The Joycean pharmacy and Writers' Tears: why a whiskey maker is helping keep Sweny's open

The company said the pairing is a natural link.

By Zuzia Whelan Reporter, Fora

THE WHISKEY DISTILLERY behind the Writers’ Tears brand has provided ‘significant’ financial support to Sweny’s pharmacy – made famous in Joyce’s Ulysses – on Dublin’s Lincoln Place. 

Bernard Walsh, managing director and co-founder of Carlow-based Walsh Whiskey – maker of Writers’ Tears and The Irishman whiskeys – said the company made a “significant contribution” to the pharmacy’s rent, after finding out that it had recently doubled. 

“It links very nicely with our Writers’ Tears brand. The inspiration for the brand has come from the 1800s – a golden era in Ireland in a literary sense but also a whiskey sense,” he said. 

Writers’ Tears has long been associated with the literary and arts world, said Walsh.

“We’re a sponsor of the Writing and Ideas festival down here in Carlow, we sponsor the Shaw Festival in Ontario over in Canada, and the Carlow arts fringe festival,” he said.

In addition to financial support, the company is also helping to “spread the word” of Sweny’s across the globe, with an aim to raise awareness and donations. 

This coming Sunday – Bloomsday – Sweny’s will also be giving out drams of Writers’ Tears to visitors.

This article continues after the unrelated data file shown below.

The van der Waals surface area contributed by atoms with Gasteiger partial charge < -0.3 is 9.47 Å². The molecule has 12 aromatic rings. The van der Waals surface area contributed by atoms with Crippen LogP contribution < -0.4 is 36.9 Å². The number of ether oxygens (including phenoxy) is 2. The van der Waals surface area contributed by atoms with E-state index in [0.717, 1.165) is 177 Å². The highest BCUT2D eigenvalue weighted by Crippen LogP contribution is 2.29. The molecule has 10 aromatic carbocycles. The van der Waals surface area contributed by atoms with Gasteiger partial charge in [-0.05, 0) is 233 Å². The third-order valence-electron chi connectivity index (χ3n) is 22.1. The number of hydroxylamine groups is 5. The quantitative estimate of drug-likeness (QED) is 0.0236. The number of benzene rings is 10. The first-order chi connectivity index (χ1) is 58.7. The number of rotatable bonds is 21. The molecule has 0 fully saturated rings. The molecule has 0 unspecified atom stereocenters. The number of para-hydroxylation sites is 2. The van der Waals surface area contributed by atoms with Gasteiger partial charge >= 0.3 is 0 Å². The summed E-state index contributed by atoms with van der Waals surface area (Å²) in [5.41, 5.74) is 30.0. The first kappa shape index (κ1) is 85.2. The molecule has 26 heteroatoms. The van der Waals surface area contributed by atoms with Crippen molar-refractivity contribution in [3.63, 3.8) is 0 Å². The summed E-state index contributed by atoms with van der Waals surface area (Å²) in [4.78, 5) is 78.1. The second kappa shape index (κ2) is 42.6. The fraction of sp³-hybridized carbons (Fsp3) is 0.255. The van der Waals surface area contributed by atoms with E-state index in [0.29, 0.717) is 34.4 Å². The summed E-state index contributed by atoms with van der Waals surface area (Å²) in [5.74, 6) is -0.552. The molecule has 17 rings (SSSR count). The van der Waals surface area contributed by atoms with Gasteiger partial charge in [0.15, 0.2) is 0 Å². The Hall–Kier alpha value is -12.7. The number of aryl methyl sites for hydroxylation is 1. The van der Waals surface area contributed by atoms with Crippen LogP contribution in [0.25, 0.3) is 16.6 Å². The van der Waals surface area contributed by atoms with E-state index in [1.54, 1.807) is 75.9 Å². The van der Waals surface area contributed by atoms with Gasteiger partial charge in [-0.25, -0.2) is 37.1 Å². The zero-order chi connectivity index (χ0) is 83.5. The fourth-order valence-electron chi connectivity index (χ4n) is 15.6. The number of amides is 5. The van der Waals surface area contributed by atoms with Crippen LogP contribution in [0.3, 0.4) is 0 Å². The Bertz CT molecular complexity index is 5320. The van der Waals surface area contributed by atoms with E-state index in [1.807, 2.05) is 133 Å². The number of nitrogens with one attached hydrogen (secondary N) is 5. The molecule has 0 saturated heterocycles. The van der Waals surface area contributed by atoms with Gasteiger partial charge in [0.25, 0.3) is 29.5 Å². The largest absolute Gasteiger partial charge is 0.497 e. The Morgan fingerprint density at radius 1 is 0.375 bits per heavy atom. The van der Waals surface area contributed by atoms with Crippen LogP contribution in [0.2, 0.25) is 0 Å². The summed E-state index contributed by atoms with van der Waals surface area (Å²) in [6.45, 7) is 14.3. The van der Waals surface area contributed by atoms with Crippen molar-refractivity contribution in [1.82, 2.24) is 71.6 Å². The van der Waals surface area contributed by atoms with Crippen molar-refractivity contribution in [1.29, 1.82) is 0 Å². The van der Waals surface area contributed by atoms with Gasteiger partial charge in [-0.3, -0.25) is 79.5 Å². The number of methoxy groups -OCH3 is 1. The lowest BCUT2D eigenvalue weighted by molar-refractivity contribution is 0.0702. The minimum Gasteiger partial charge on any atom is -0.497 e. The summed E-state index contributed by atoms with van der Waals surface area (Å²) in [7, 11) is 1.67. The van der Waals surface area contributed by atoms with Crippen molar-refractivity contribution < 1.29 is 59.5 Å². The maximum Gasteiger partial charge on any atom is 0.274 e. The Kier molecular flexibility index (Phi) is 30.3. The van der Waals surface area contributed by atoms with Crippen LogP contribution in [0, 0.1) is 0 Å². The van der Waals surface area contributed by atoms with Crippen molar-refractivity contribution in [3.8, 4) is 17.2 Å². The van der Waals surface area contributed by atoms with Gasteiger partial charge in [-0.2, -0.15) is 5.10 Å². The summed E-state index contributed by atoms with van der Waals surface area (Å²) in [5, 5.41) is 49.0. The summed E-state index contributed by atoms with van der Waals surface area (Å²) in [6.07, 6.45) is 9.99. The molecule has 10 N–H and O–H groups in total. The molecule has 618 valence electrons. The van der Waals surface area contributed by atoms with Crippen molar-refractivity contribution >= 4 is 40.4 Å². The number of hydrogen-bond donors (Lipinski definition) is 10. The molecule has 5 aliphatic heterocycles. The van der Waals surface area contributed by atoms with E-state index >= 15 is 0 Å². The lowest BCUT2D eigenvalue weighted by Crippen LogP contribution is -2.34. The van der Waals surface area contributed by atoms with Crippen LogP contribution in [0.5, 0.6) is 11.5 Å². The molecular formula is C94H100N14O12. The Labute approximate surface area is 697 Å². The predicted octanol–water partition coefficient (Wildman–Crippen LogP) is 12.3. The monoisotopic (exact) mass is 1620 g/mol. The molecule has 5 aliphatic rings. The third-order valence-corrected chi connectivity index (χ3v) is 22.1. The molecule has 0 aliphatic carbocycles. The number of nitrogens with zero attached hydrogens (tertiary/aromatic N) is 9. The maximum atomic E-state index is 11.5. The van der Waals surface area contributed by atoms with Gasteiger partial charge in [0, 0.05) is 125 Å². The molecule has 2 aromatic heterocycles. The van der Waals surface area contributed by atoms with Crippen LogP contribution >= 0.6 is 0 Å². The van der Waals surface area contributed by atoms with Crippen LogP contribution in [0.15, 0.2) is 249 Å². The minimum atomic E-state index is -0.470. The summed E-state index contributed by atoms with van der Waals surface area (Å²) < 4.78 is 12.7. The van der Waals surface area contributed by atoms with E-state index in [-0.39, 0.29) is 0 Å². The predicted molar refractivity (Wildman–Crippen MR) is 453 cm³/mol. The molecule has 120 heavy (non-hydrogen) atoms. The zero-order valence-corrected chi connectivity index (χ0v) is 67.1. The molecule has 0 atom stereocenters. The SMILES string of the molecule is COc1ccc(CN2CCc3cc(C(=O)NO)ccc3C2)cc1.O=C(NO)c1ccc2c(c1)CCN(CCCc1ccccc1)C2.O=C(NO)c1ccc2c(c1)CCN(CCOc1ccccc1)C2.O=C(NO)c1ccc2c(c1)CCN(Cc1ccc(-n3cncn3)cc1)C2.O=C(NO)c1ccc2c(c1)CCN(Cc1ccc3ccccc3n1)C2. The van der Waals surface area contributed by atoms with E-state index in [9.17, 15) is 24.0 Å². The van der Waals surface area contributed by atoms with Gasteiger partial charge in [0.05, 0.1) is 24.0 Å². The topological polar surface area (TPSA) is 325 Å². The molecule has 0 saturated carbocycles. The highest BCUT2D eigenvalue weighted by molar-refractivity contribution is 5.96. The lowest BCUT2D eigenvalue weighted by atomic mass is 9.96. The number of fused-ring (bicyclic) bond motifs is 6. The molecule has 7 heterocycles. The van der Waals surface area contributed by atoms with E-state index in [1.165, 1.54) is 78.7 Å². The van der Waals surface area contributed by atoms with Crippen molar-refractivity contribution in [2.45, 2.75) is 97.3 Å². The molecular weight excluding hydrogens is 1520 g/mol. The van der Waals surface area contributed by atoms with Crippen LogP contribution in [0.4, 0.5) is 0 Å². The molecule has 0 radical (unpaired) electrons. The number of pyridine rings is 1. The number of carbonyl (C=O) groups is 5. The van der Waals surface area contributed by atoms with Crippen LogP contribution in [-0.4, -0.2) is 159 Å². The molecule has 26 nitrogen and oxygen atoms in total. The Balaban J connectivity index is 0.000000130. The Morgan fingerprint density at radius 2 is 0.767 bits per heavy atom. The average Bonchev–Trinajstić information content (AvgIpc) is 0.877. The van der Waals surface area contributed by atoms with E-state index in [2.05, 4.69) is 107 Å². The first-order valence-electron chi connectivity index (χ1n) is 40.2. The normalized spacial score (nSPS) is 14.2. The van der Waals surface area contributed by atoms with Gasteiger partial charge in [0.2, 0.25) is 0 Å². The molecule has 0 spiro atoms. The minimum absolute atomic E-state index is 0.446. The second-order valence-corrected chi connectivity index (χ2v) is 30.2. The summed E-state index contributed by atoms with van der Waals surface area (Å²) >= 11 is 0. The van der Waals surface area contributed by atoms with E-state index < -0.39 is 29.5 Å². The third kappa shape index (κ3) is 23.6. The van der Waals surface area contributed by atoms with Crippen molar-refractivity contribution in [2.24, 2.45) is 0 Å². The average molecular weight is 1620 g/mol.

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Source: Sam Boal

‘Lemon soap’

Walsh had not been in Sweny’s until recently, when he was on his way back from a meeting in Dublin. 

“It rang a bell with me – I’d known about Sweny’s from Ulysses and I hadn’t been down Lincoln place for years at that point. I popped in and when I went in there was a reading going on,” he told Fora. 

“I started chatting with a volunteer and he explained the background in terms of why they were there. This was a trading pharmacy up until 2009,” he said. 

The pharmacy opened in 1847 and was in business until 2009. When it closed in 2009, a group of volunteers “vowed to keep it open” and since then they have paid the rent through donations and by selling second-hand books and lemon soap. 

Sweny’s is described in great detail within the novel when Leopold Bloom comes into the shop and admires its bottles of potions and compounds. While waiting for the pharmacist, Bloom smells the lemony soap on the counter and takes a bar with him. 

“What I found out on my visit was, the rent was being doubled, and this was going to put a huge strain on the volunteers to get the resources to keep the place open,” said Walsh. 

The volunteers were not able to get any state funding, which Walsh said was “really curious considering Dublin is a UNESCO city of literature and it’s not recognising Sweny’s and the important role it has here”.

He added: “In our small way we wanted to make a contribution to help keep the doors open, a significant contribution towards their rent, but also spreading the word of Sweny’s and what they’re trying to do.”

Walsh Whiskey was founded in 1999 by Bernard and Rosemary Walsh. Writers’ Tears and The Irishman are currently available in 50 countries. 

In 2013, the company entered into a €25 million joint venture with Italian drinks giant Illva Saronno. The two companies split in January of this year following a dispute about the future of the brand. 

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